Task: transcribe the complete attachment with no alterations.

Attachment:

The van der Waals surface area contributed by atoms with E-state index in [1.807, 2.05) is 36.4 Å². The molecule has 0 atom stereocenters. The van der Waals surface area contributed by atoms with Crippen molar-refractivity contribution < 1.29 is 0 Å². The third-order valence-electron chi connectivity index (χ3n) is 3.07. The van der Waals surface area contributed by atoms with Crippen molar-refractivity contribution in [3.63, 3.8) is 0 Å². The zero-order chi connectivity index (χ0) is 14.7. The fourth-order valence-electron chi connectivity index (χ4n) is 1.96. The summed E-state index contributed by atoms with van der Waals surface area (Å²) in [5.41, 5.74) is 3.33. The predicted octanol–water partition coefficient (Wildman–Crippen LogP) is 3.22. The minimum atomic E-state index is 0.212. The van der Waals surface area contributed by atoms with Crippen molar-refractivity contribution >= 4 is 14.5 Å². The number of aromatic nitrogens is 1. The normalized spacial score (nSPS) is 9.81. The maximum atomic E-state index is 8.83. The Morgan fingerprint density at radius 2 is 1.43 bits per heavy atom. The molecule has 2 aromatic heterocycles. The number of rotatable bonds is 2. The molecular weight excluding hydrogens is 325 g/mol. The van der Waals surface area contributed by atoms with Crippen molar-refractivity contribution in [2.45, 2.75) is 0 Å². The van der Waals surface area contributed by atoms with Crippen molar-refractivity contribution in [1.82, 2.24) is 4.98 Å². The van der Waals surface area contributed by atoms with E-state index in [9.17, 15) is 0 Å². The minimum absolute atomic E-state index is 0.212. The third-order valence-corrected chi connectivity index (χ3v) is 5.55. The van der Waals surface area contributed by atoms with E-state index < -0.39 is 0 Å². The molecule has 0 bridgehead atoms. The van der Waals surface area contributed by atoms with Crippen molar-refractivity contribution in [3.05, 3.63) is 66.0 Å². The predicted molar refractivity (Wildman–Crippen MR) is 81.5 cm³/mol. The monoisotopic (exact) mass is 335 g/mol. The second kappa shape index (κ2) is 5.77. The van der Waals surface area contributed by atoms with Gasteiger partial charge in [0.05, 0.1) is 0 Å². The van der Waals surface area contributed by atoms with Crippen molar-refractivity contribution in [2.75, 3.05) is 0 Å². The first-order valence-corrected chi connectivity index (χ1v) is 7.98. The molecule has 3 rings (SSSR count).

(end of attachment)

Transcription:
The van der Waals surface area contributed by atoms with E-state index in [1.807, 2.05) is 36.4 Å². The molecule has 0 atom stereocenters. The van der Waals surface area contributed by atoms with Crippen molar-refractivity contribution < 1.29 is 0 Å². The third-order valence-electron chi connectivity index (χ3n) is 3.07. The van der Waals surface area contributed by atoms with Crippen molar-refractivity contribution in [3.63, 3.8) is 0 Å². The zero-order chi connectivity index (χ0) is 14.7. The fourth-order valence-electron chi connectivity index (χ4n) is 1.96. The summed E-state index contributed by atoms with van der Waals surface area (Å²) in [5.41, 5.74) is 3.33. The predicted octanol–water partition coefficient (Wildman–Crippen LogP) is 3.22. The minimum atomic E-state index is 0.212. The van der Waals surface area contributed by atoms with Crippen molar-refractivity contribution >= 4 is 14.5 Å². The number of aromatic nitrogens is 1. The normalized spacial score (nSPS) is 9.81. The maximum atomic E-state index is 8.83. The Morgan fingerprint density at radius 2 is 1.43 bits per heavy atom. The molecule has 2 aromatic heterocycles. The number of rotatable bonds is 2. The molecular weight excluding hydrogens is 325 g/mol. The van der Waals surface area contributed by atoms with Crippen molar-refractivity contribution in [2.45, 2.75) is 0 Å². The van der Waals surface area contributed by atoms with Crippen molar-refractivity contribution in [1.82, 2.24) is 4.98 Å². The van der Waals surface area contributed by atoms with E-state index in [9.17, 15) is 0 Å². The minimum absolute atomic E-state index is 0.212. The third-order valence-corrected chi connectivity index (χ3v) is 5.55. The van der Waals surface area contributed by atoms with E-state index < -0.39 is 0 Å². The molecule has 0 bridgehead atoms. The van der Waals surface area contributed by atoms with Crippen molar-refractivity contribution in [3.05, 3.63) is 66.0 Å². The predicted molar refractivity (Wildman–Crippen MR) is 81.5 cm³/mol. The monoisotopic (exact) mass is 335 g/mol. The second kappa shape index (κ2) is 5.77. The van der Waals surface area contributed by atoms with Gasteiger partial charge in [0.05, 0.1) is 0 Å². The van der Waals surface area contributed by atoms with Crippen molar-refractivity contribution in [2.75, 3.05) is 0 Å². The first-order valence-corrected chi connectivity index (χ1v) is 7.98. The molecule has 3 rings (SSSR count).